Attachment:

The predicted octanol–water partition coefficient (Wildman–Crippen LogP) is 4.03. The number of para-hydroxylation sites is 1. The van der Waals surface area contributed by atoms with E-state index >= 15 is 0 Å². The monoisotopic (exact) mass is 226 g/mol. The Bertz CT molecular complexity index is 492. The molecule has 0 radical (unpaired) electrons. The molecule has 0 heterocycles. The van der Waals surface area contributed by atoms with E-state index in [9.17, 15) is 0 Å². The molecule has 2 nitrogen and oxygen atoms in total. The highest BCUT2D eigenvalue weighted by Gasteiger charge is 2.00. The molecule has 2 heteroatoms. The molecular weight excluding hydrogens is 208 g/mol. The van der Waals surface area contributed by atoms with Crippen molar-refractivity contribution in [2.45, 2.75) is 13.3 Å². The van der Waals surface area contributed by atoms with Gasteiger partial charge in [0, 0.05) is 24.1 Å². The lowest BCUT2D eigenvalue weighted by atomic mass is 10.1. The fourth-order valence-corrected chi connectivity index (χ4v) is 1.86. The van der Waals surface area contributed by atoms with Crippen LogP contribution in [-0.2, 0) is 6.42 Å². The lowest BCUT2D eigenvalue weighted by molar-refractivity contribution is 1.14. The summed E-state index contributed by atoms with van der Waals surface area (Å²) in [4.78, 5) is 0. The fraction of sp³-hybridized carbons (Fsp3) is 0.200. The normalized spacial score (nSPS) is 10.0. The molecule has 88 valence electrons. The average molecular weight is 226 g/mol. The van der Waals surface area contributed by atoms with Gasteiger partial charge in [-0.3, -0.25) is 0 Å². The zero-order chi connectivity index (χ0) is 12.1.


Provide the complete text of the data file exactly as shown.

The predicted octanol–water partition coefficient (Wildman–Crippen LogP) is 4.03. The number of para-hydroxylation sites is 1. The van der Waals surface area contributed by atoms with E-state index >= 15 is 0 Å². The monoisotopic (exact) mass is 226 g/mol. The Bertz CT molecular complexity index is 492. The molecule has 0 radical (unpaired) electrons. The molecule has 0 heterocycles. The van der Waals surface area contributed by atoms with E-state index in [9.17, 15) is 0 Å². The molecule has 2 nitrogen and oxygen atoms in total. The highest BCUT2D eigenvalue weighted by Gasteiger charge is 2.00. The molecule has 2 heteroatoms. The molecular weight excluding hydrogens is 208 g/mol. The van der Waals surface area contributed by atoms with Crippen molar-refractivity contribution in [2.45, 2.75) is 13.3 Å². The van der Waals surface area contributed by atoms with Gasteiger partial charge in [0, 0.05) is 24.1 Å². The lowest BCUT2D eigenvalue weighted by atomic mass is 10.1. The fourth-order valence-corrected chi connectivity index (χ4v) is 1.86. The van der Waals surface area contributed by atoms with Crippen LogP contribution in [-0.2, 0) is 6.42 Å². The lowest BCUT2D eigenvalue weighted by molar-refractivity contribution is 1.14. The summed E-state index contributed by atoms with van der Waals surface area (Å²) in [4.78, 5) is 0. The fraction of sp³-hybridized carbons (Fsp3) is 0.200. The normalized spacial score (nSPS) is 10.0. The molecule has 88 valence electrons. The average molecular weight is 226 g/mol. The van der Waals surface area contributed by atoms with Gasteiger partial charge in [-0.3, -0.25) is 0 Å². The zero-order chi connectivity index (χ0) is 12.1.